This past weekend I went to Scottsdale, Arizona to visit two of my best girlfriends. We met through mutual friends three years ago when I first moved to West LA . We hadn’t all been together in over a year and I had been looking forward to this trip for months. These girls have been there through ups and downs, late night phone calls, road tripping adventures and the likes. They also just get me. They not only tolerate, but encourage all my quirky behaviors. Remember that whole planking trend?
yea, I was into that, and they were right there with me. Humiliating ourselves in public settings for the sake of our amusement?
We had that covered.
So this weekend we reconvened to stir up some trouble in the desert. Saturday night we decided to go out to some clubs. I hadn’t been to a club in almost a year and a half, so I was excited to go and dance and have fun with my friends.
If you know me, you know that if I am not at work I am most likely in work out clothes. Since I work out every day, usually at night, I rarely find the point in spending time to look nice when I’m rushing to and from class.
When we got to the club I slowly found myself becoming critical of how I looked and comparing myself to girls around me who fit the societal image of what ‘pretty’ is. First I didn’t like how the dress made my waist look, then I didn’t like how my hair was hanging. All the old insecurities that I had worked so hard to conquer by focusing on my ability instead of my physical self had re-emerged. Soon I felt so insecure and out of place that I found myself wishing I could have come out to the bar in spandex and a sports bra. It was then I realized that those clothes were like my safety blanket. Although I am sure to any outsider I look far better in a dress and makeup then in sweaty gym clothes, the pride I felt in what I did in the gym made me feel so powerful and proud that it made me feel beautiful.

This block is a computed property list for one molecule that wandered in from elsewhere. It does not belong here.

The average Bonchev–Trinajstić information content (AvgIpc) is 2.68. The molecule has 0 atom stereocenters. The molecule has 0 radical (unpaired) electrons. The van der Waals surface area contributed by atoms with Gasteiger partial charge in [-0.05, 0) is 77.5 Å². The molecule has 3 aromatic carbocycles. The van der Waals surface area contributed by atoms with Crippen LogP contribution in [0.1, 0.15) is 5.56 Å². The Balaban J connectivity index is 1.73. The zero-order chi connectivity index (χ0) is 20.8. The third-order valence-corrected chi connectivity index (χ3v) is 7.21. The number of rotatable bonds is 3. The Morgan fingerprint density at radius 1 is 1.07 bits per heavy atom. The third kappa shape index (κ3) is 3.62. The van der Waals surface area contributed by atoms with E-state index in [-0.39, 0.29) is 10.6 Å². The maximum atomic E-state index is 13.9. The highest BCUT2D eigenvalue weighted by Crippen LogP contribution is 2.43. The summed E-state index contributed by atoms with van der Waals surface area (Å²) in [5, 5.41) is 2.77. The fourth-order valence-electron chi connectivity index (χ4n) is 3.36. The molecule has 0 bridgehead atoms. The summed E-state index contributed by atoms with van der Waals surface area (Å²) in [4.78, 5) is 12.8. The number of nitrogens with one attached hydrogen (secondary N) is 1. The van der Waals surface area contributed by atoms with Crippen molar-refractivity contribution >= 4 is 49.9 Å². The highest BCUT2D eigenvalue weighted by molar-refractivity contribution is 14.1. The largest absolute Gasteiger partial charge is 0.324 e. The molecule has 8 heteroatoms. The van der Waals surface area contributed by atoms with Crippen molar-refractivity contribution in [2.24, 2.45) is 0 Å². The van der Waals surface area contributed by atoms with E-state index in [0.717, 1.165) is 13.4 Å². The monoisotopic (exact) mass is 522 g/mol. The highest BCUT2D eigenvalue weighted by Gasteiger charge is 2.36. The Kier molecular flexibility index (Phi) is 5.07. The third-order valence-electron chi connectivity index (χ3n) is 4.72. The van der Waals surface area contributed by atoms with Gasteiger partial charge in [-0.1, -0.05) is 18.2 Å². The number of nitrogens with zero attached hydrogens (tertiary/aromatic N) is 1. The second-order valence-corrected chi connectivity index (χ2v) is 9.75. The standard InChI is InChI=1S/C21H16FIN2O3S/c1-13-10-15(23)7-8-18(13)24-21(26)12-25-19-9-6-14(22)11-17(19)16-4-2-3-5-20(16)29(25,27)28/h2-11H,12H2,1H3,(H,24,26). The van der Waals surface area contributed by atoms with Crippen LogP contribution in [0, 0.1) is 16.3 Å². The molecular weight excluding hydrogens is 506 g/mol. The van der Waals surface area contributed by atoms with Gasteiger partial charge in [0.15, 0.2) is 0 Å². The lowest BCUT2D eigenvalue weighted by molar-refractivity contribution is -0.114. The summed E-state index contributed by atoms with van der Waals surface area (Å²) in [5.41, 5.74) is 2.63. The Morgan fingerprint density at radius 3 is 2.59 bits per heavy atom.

I always preach that it’s important to focus more on what your body can achieve instead of how it looks, and I believe that to the fullest extent. Your body may not be physically capable of looking like your “dream body” due to bone structure, skin type, metabolism etc. But most goals you can achieve if you put in the effort. I think I learned this weekend that while I may have that confidence in the gym, and when I’m going about my daily life in my safety blanket, those insecurities can still emerge when I step outside that comfort zone.
Insecurities aside I still had an amazing time and danced my face off with the help of some glow sticks and smoke machines. I’m so sad that I won’t be able to see them for a while, but I’m already excited for the next visit.
Are there any situations that trigger that insecure/out of place feeling in you?
How do you go about trying to conquer it?